How Phoenix LiveView works

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How does LiveView work?

In the previous lesson we got a taste of the LiveView’s magic! In this lesson we are going to see how LiveView really works and what happens behind the scenes when a user connects.

Let’s start with a simplified version of our dashboard, a view that renders only the Coinbase BTC-USD trades.


defmodule PoeticoinsWeb.CryptoDashboardLive do
  use PoeticoinsWeb, :live_view
  alias Poeticoins.Product

  def mount(_params, _session, socket) do
    IO.inspect(self(), label: "MOUNT")

    product ="coinbase", "BTC-USD")
    trade = Poeticoins.get_last_trade(product)

    # if socket.connected? do
    #   Poeticoins.subscribe_to_trades(product)
    # end

    socket = assign(socket, :trade, trade)
    {:ok, socket}

  def render(assigns) do
    IO.inspect(self(), label: "RENDER")

      <%= @trade.product.exchange_name %> -
      <%= @trade.product.currency_pair %>
    <p><b>Traded at</b>: <%= @trade.traded_at %></p>
    <p><b>Price</b>: <%= @trade.price %></p>
    <p><b>Volume</b>: <%= @trade.volume %></p>

  def handle_info({:new_trade, trade}, socket) do
    socket = assign(socket, :trade, trade)
    {:noreply, socket}

By calling IO.inspect(self(), label: "...") in both mount/3 and render/1 we see when these callbacks are invoked and what is the process PID.

Let’s also temporarily comment the the Poeticoins.subscribe_to_trades(product) line in mount/3, in this way we’ll not get any new trade message, so we can better focus just on the first part of the life-cycle.

HTTP GET Request

Let’s start by doing a simple HTTP GET request to the live "/" route, with a tool like curl

$ curl -v "http://localhost:4000"

<!DOCTYPE html>
<html lang="en">

  <meta charset="UTF-8" content="DCcYcUw3OzEsC2ISVAkUTDkgHydfAkZrakIC6mpGVj7YyFXaQUTbis48" csrf-param="_csrf_token"
    method-param="_method" name="csrf-token">

  <script defer phx-track-static type="text/javascript" src="/js/app.js"></script>


  <div data-phx-main="true"

    <main role="main" class="container">
      <p class="alert alert-info" role="alert" phx-click="lv:clear-flash" phx-value-key="info"></p>

      <p class="alert alert-danger" role="alert" phx-click="lv:clear-flash" phx-value-key="error"></p>

        coinbase -
      <p><b>Traded at</b>: 2021-01-01 18:05:18.124448Z</p>
      <p><b>Price</b>: 29315.3</p>
      <p><b>Volume</b>: 0.00673002</p>



We immediately notice that the app answers to our HTTP GET request with a fully rendered page! This means that we can support clients that do not necessarily run JavaScript, which makes LiveView also great for SEO.

HTTP GET request

We made a normal HTTP GET request, mount/3 is called to initialize the data to be rendered, then render/1 returns the rendered content.

On the terminal we see that both mount/3 and render/1 are called.

[info] GET /
[debug] Processing with Phoenix.LiveView.Plug.Elixir.PoeticoinsWeb.CryptoDashboardLive/2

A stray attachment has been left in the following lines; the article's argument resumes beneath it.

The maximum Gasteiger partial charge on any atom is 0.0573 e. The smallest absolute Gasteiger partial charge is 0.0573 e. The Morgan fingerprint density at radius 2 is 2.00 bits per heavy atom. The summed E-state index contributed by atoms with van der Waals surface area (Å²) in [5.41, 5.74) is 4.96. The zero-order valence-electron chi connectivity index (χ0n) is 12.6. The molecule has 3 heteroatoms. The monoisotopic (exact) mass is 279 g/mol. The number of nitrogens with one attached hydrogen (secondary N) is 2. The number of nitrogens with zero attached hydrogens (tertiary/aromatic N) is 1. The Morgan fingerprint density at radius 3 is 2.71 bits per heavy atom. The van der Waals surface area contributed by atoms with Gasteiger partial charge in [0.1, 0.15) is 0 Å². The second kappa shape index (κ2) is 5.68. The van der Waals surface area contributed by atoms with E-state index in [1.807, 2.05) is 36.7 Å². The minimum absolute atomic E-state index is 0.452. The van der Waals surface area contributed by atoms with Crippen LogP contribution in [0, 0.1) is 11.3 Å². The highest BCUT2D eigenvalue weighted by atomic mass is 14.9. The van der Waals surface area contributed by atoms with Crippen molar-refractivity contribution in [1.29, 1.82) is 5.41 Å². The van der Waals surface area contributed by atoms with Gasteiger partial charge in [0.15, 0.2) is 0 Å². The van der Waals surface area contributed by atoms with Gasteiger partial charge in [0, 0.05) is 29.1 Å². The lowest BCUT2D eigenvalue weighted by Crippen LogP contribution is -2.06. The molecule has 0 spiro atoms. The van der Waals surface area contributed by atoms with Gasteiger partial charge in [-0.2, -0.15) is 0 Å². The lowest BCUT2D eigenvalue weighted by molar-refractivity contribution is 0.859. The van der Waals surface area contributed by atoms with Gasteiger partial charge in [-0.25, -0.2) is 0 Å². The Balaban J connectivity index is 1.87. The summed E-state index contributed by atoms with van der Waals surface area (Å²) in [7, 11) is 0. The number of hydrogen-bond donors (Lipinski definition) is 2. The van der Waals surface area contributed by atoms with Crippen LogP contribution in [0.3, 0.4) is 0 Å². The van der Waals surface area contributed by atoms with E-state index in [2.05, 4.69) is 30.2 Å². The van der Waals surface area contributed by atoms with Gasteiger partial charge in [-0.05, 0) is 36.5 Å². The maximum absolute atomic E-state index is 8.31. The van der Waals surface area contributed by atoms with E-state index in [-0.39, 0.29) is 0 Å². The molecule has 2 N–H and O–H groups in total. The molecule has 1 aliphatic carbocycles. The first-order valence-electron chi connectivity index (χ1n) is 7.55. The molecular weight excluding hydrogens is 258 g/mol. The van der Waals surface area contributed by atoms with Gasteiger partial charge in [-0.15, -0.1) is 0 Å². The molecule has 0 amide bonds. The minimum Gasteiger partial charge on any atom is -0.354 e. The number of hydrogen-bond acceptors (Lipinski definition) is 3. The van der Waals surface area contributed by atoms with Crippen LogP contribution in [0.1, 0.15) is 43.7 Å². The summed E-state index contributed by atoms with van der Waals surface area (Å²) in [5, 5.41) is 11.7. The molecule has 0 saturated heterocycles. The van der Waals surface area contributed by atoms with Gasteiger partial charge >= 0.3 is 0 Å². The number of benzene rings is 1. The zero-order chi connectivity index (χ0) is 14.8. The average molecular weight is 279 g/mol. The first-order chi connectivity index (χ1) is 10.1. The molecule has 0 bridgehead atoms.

Parameters: %{}
  Pipelines: [:browser]
MOUNT: #PID<0.462.0>
RENDER: #PID<0.462.0>
[info] Sent 200 in 40ms

Stateful LiveView process

By opening the http://localhost:4000 page with a browser, we see that mount/3 and render/1 are called two times.

MOUNT: #PID<0.599.0>
RENDER: #PID<0.599.0>
[info] Sent 200 in 2ms
[info] CONNECTED TO Phoenix.LiveView.Socket in 73µs
  Transport: :websocket
  Serializer: Phoenix.Socket.V2.JSONSerializer
  Parameters: %{"_csrf_token" => "GQclPRUJPykADko2AgcBKDMPSSRUN2YSUbsGs1lb-gzixvqfUlyv5nPw", "_mounts" => "0", "_track_static" => %{"0" => "http://localhost:4000/css/app.css", "1" => "http://localhost:4000/js/app.js"}, "vsn" => "2.0.0"}
MOUNT: #PID<0.612.0>
RENDER: #PID<0.612.0>

The first time is to answer to the HTTP GET request, with the fully rendered html page that we saw in the previous example. When the browser receives the HTML content, it loads the app.js application’s JS.

import {Socket} from "phoenix"
import {LiveSocket} from "phoenix_live_view"

let csrfToken = document.querySelector("meta[name='csrf-token']").getAttribute("content")
let liveSocket = new LiveSocket("/live", Socket, {params: {_csrf_token: csrfToken}})

// connect if there are any LiveViews on the page

Running this script, the browser connects again to the server, this time opening a websocket connection, passing the csrf-token, rendered in the <meta> tag in the header. Once connected, the server starts a stateful LiveView process and calls for the second time mount/3 and render/1, pushing the new rendered page via the websocket connection.

Stateful LiveView process with WebSocket connection

This new stateful LiveView process runs as long as the user stays connected, keeping the state in memory, listening to events from the browser and sending rendered changes to the browser, every time we update the socket.assigns values.

To better understand what happens over the WebSocket connection, we can use the browser inspector to see the exchanged messages.

In the inspector, going under the Network tab and refreshing the page, we see a list of requests

Inspector, HTTP GET request

First we see the GET request to localhost and the full html in the server response.